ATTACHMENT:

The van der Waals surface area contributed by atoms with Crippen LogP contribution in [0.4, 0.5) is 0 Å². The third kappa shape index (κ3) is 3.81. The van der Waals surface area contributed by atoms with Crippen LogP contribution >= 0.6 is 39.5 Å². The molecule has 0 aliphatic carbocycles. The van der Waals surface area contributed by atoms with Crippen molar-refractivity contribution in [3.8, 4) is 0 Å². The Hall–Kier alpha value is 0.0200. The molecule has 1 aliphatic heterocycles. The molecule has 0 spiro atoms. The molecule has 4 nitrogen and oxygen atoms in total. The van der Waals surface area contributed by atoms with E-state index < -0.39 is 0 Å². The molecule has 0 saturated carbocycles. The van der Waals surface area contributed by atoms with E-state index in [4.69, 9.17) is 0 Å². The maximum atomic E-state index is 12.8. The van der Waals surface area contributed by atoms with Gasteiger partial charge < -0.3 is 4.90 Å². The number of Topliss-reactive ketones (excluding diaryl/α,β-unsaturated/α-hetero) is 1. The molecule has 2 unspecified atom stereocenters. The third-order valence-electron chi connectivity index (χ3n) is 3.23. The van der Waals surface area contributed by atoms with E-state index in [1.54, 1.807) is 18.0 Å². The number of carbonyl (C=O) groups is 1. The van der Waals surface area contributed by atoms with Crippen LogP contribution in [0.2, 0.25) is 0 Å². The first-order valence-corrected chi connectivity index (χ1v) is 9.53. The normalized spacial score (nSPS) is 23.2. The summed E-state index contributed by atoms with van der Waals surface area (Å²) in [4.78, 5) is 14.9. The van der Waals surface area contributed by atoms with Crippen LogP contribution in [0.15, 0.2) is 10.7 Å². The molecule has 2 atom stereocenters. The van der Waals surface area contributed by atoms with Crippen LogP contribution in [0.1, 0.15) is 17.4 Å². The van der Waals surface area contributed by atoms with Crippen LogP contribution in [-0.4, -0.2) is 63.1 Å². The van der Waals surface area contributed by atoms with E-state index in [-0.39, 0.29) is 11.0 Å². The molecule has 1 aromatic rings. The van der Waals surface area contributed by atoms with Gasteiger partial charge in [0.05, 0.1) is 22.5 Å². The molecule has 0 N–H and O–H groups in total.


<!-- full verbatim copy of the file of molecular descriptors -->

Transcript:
The van der Waals surface area contributed by atoms with Crippen LogP contribution in [0.4, 0.5) is 0 Å². The third kappa shape index (κ3) is 3.81. The van der Waals surface area contributed by atoms with Crippen LogP contribution >= 0.6 is 39.5 Å². The molecule has 0 aliphatic carbocycles. The van der Waals surface area contributed by atoms with Crippen molar-refractivity contribution in [3.8, 4) is 0 Å². The Hall–Kier alpha value is 0.0200. The molecule has 1 aliphatic heterocycles. The molecule has 0 spiro atoms. The molecule has 4 nitrogen and oxygen atoms in total. The van der Waals surface area contributed by atoms with E-state index < -0.39 is 0 Å². The molecule has 0 saturated carbocycles. The van der Waals surface area contributed by atoms with E-state index in [4.69, 9.17) is 0 Å². The maximum atomic E-state index is 12.8. The van der Waals surface area contributed by atoms with Gasteiger partial charge < -0.3 is 4.90 Å². The number of Topliss-reactive ketones (excluding diaryl/α,β-unsaturated/α-hetero) is 1. The molecule has 2 unspecified atom stereocenters. The third-order valence-electron chi connectivity index (χ3n) is 3.23. The van der Waals surface area contributed by atoms with E-state index in [1.54, 1.807) is 18.0 Å². The number of carbonyl (C=O) groups is 1. The van der Waals surface area contributed by atoms with Crippen LogP contribution in [0.2, 0.25) is 0 Å². The first-order valence-corrected chi connectivity index (χ1v) is 9.53. The normalized spacial score (nSPS) is 23.2. The summed E-state index contributed by atoms with van der Waals surface area (Å²) in [4.78, 5) is 14.9. The van der Waals surface area contributed by atoms with Crippen LogP contribution in [0.15, 0.2) is 10.7 Å². The molecule has 2 atom stereocenters. The van der Waals surface area contributed by atoms with Crippen LogP contribution in [0.1, 0.15) is 17.4 Å². The van der Waals surface area contributed by atoms with Crippen LogP contribution in [-0.4, -0.2) is 63.1 Å². The van der Waals surface area contributed by atoms with E-state index in [-0.39, 0.29) is 11.0 Å². The molecule has 1 aromatic rings. The van der Waals surface area contributed by atoms with Gasteiger partial charge in [0.05, 0.1) is 22.5 Å². The molecule has 0 N–H and O–H groups in total.